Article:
4. Telemedicine

In many countries doctors and specialists cluster in urban areas leaving rural areas underserved. Telemedicine can bridge the rural-urban health divide. Programs like BuddyWorks in the Philippines connect family doctors with specialists living miles away via SMS and Skype. Other telemedicine programs connect village patients to doctors based in cities via high-speed video over internet. Devices like the Neurosynaptic ReMeDi box allow doctors to monitor a patient’s vital signs, diagnose illnesses, and recommend treatment via videoconference. World Health Partners is a not-for-profit telemedicine network using ReMeDi in India’s rural north.

5. Health Hotlines

Health hotlines provide basic health information and connections to health services to people lacking access to trained doctors. Well known examples include MedicallHome, a program funded through subscription fees in Mexico, and HMRI, an Indian program funded by government contracts. MeraDoctor is a for-profit health line recently launched in Mumbai. Hello Doctor 24×7 is an Orissa-based Indian health advice line so popular that competitors have adopted the very same name to attract customers. Popular throughout South Asia, these well-utilized businesses may soon be replicated in East Africa.

All models offer very cool, interesting approaches. But what programs truly expand access to care, demonstrate health impact, and operate with a sustainable business model such that they can help people in the long run?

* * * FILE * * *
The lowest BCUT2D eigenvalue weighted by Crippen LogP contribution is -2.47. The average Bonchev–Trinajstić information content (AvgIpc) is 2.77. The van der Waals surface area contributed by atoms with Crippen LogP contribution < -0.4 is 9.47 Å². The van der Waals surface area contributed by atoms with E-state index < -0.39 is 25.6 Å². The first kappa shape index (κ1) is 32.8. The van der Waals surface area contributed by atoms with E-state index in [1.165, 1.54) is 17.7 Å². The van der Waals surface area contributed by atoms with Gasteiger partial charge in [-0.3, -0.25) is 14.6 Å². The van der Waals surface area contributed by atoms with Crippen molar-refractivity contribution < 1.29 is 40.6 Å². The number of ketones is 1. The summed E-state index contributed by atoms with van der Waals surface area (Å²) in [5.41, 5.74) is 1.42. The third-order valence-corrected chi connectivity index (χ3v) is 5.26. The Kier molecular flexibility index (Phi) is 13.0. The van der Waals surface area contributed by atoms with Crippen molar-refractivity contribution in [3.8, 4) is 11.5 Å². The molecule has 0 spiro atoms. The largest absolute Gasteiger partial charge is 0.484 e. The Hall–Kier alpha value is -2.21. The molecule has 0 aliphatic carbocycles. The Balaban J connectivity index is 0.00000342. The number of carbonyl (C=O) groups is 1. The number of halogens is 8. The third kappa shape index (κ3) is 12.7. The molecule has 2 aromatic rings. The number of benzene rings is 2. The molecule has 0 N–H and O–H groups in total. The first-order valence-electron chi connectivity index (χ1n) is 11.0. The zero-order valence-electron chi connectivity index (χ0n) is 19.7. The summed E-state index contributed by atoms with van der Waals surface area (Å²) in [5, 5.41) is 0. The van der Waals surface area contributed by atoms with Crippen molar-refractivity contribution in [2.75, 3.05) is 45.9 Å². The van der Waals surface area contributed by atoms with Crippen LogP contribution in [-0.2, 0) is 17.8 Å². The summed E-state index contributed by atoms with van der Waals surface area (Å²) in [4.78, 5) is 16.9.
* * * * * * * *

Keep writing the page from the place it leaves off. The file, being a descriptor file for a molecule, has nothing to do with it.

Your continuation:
Researchers, innovators, and funders-whether they are in governments, investment companies, or foundations-should work together to ensure that promising new models are implemented, evaluated, and brought to scale. For its part, CHMI is collecting better evidence that will be used to promote the scale-up and replication of high-impact programs.

Check out the report for more insight into market-based health programs, including:

  • Six ways enterprises, NGOs, and others can mobilize private providers to deliver better care through franchising, high-volume specialty hospitals and other commercial models.
  • Five approaches to expand access and give purchasing power to the poor, including government insurance programs, contracting with the private sector, and mHealth savings.
  • An analysis of how information technology can be effectively utilized in health care, presenting 6 key reason why technology can improve access, efficiency and achieve other management goals.
  • Ten clear, quantifiable ways to report program performance without an academic evaluation
  • Other examples of the 5 health models emerging around the world.
Image Credit:

NB readers – what do you think? Is there another exciting health model that should be on the list? Comment below to share your view.

Image Credits:

1. Generics Pharmacy in Manila. Image credit: Ida Marie Pantig/PIDS for CHMI.

2. LiveWell in Nairobi. Image credit: Chris Whiteman for CHMI.

3. Output-based Aid Voucher Program in Kenya. Image credit: Richard Lord courtesy of the Population Council.

4. Women in northern India communicating with a doctor over the internet in a connection facilitated by World Health Partners. Photo courtesy of CHMI.

5. Technology used at a health advice line hub in India. Photo courtesy of Results for Development.